When the aminomethylene phosphonate compositions of the present invention are used in combination with one or more of the polymers recited further above, the amounts of that combination which must be added in order to inhibit the formation, deposition and adherence of scale-forming salts in an aqueous system, will as a general matter be within the ranges of amounts sufficient to establish the ranges of concentrations of the aminomethylene phosphonate used alone, as recited in detail above. Again, however, calculation of the actual amount is well within the skill of the art.

The overall amount, and particularly the concentration of organic sulfonamide stabilizing agent which must be employed in the method of the present invention for inhibiting the degradation of the aminomethylene phosphonates used as scale inhibitors, depends on a number of factors, including especially pH, concentration of the chlorine and/or bromine biocide, and temperature and organic and inorganic constituents of the water which makes up the aqueous system being treated. With regard particularly to the concentration of the chlorine and/or bromine biocide in the aqueous system, it is desirable that the corresponding concentration of the organic sulfonamide stabilizing agent be in an equivalent weight ratio thereto (sulfonamide:halogen) of from 0.5 to 2.0, preferably from 0.75 to 1.25, most preferably about 1.0. In general terms, the concentration of the organic sulfonamide will be from 0.1 to 100 ppm, preferably from 0.5 to 25, most preferably from 1 to 10 ppm in the aqueous system being treated by the aminomethylene phosphonate scale inhibitor. For example, the organic sulfonamide stabilizing agents of the present invention will be added to such an aqueous system at a concentration of between 0.5 and 25 ppm, said system being at a pH of from 6 to 10, at a temperature of from 10 to 80 C., and having a chlorine and/or bromine concentration of between 0.1 and 50 ppm, usually 0.1 to 10 ppm.

The manner of addition of any particular organic sulfonamide stabilizing agent composition of the present invention to an aqueous system will be straightforward to a person of ordinary skill in this art. It may be added in liquid form by mechanical dispensers of known design. It may also be added in diluted liquid form. The organic sulfonamide stabilizing agent may also be combined with the aminomethylene phosphonate scale inhibitor composition, as well as other chemical treatment agents for dispensing to the aqueous system; and these in combination may be dispensed in liquid form.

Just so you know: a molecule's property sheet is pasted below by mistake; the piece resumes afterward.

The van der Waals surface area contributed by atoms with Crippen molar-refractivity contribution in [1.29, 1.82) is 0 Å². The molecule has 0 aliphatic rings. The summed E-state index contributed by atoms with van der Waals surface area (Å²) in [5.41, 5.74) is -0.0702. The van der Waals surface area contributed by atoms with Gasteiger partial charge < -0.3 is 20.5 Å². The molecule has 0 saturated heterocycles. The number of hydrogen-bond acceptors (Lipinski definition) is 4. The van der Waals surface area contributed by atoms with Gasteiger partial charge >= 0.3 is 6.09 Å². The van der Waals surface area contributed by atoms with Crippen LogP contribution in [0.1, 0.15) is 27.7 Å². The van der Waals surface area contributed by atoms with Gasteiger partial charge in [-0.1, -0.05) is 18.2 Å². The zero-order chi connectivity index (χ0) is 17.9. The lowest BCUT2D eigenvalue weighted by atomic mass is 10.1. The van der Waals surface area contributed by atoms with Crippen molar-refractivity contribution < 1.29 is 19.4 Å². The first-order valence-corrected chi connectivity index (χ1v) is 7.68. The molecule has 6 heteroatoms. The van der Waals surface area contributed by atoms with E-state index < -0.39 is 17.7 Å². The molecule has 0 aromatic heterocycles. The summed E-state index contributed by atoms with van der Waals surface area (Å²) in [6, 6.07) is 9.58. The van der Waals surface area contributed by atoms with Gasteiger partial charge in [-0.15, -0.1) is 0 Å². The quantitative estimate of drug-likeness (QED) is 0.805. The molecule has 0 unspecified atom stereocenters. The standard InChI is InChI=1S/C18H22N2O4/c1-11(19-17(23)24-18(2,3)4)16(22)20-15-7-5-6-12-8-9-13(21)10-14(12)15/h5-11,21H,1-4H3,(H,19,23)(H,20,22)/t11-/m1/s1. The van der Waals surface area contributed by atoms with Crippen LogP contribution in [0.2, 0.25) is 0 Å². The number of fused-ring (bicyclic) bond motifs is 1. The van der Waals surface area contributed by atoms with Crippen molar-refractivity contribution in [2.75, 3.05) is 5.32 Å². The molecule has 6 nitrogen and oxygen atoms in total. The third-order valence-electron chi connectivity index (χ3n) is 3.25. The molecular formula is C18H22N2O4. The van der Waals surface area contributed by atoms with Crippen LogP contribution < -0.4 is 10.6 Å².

As has already been noted, the present invention relates to a method in which the treatment step comprises 1) adding the organic sulfonamide stabilizing agent to an aqueous system which already contains the phosphonate deposit control agent dissolved or dispersed therein; or 2) adding the organic sulfonamide stabilizing agent together with the phosphonate deposit control agent to the aqueous system to be treated as a single composition; or 3) adding the organic sulfonamide stabilizing agent either before, or simultaneously, with the phosphonate deposit control agent to the aqueous system to be treated, at the same point or different points in said system, but not as a single composition. All that is required, essentially, is that the phosphonate scale inhibitor and the organic sulfonamide stabilizing agent be present in the aqueous system being treated at the same time when that system contains a chlorine and/or bromine biocide which has a tendency to degrade said phosphonate scale inhibitor. From the standpoint of convenience, is is preferred, of course, to adopt the procedure of 2) above and simply add the phosphonate scale inhibitor and the organic sulfonamide stabilizing agent together as a single treatment composition to the aqueous system.